Where She’s At: Admittedly not the best recreational/hobby rider, Suzie went full gas on mountain biking and started racing one month after picking it up. All those cute boys that she wanted to ride with in the beginning? Now she races against them. And wins. Who doesn't like winning? But, we all know, it isn’t everything. At these races and on the trails there is a noticeable absence or lack of participation on the women’s side of mountain biking. Suzie believes that sharing the love of dirt and inspiring other women to ride would be the frosting on the donut, so to speak.
Where She’s Going: To ride like a boss. And by that she means, to be the best possible bike handler and rider. Not just for a woman, but on a level playing field. She doesn’t just want to shred with the best of them, but she wants to spread the worship of all things dirt to women. To inspire experienced and inexperienced female riders to quit making apologies and gain the confidence to ride the way they want to. Too often, women find themselves being reluctant to start mountain biking or quit when they lack the necessary knowledge or experience. It is her goal to make cycling, specially the mountain variety, more accessible. If this means classes and outreach, so be it. It is best to lead by example. Go confidently in the direction the trail takes you. We all start at the bottom and work our way up. Suzie didn’t get to her gnar shredding self today by wizardry and wishes. She spent days working on the same damn trails, walking her bike over rough spots, practicing techniques in hopes that she would never have to walk her bike up that trail again.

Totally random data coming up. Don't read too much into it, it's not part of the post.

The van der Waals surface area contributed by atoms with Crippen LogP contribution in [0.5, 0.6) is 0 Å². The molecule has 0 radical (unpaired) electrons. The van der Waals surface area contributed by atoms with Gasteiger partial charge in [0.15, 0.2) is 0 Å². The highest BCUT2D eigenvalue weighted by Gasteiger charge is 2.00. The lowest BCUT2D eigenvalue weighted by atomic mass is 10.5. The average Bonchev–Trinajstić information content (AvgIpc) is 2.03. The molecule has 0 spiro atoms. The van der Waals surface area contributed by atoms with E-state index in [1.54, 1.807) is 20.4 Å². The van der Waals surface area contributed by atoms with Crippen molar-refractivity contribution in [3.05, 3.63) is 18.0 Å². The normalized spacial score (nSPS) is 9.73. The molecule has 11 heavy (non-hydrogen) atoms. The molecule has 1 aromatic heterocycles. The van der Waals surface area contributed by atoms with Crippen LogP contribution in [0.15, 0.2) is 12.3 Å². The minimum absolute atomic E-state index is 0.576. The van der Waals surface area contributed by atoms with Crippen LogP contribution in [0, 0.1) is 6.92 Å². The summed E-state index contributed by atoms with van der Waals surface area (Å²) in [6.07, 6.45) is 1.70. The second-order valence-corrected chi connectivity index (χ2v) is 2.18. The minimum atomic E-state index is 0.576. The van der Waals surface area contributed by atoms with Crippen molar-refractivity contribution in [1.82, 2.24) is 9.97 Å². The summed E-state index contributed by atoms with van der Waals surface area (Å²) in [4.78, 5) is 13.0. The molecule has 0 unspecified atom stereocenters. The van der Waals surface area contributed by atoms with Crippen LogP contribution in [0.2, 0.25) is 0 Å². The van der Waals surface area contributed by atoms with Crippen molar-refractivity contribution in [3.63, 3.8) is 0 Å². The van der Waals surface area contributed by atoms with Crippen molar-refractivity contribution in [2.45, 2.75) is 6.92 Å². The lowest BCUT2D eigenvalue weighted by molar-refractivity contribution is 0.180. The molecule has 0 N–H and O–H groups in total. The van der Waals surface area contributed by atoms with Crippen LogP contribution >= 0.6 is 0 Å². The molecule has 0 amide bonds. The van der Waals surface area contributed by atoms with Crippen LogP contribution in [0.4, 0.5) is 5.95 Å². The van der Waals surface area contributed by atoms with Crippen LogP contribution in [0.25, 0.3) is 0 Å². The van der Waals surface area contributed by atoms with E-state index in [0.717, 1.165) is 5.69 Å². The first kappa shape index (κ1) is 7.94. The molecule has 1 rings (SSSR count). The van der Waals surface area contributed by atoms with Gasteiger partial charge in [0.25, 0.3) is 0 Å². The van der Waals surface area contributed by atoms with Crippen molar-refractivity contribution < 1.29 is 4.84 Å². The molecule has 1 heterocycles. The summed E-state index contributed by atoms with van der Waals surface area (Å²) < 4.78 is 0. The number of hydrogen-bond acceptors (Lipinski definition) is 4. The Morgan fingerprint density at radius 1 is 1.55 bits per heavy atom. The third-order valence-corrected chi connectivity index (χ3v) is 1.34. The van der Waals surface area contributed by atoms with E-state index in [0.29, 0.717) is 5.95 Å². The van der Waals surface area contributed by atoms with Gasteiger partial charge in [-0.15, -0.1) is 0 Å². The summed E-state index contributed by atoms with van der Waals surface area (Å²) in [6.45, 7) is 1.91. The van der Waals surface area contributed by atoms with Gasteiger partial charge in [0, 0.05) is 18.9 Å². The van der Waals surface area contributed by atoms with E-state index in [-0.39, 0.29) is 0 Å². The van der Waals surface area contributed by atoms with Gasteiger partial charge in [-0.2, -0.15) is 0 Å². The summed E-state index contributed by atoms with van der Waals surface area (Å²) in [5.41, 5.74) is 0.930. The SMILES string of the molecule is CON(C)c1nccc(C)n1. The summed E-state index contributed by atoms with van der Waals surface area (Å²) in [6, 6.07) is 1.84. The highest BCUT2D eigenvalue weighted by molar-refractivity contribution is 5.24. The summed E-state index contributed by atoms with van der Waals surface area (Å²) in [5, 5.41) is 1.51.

When She’s Getting There: Now. Suzie isn’t one to wait and doesn’t want other women to either. If you want to hit the trails, don’t let anything- rocks, intimidation, lack of experience, fear of gear, scare you away and keep you from realizing your potential and having fun. She admits that places like Fort Collins, which boasts many local grassroots/zero pressure races, is somewhat easier to enter into the mountain biking scene than towns that don’t offer such luxuries. But that shouldn’t stop anyone. Bikes are for fun. They allow you to meet and ride with amazing people. They enable people see places they’d never be able to experience otherwise. Get out there. Have fun. Ride bikes…mostly on trail.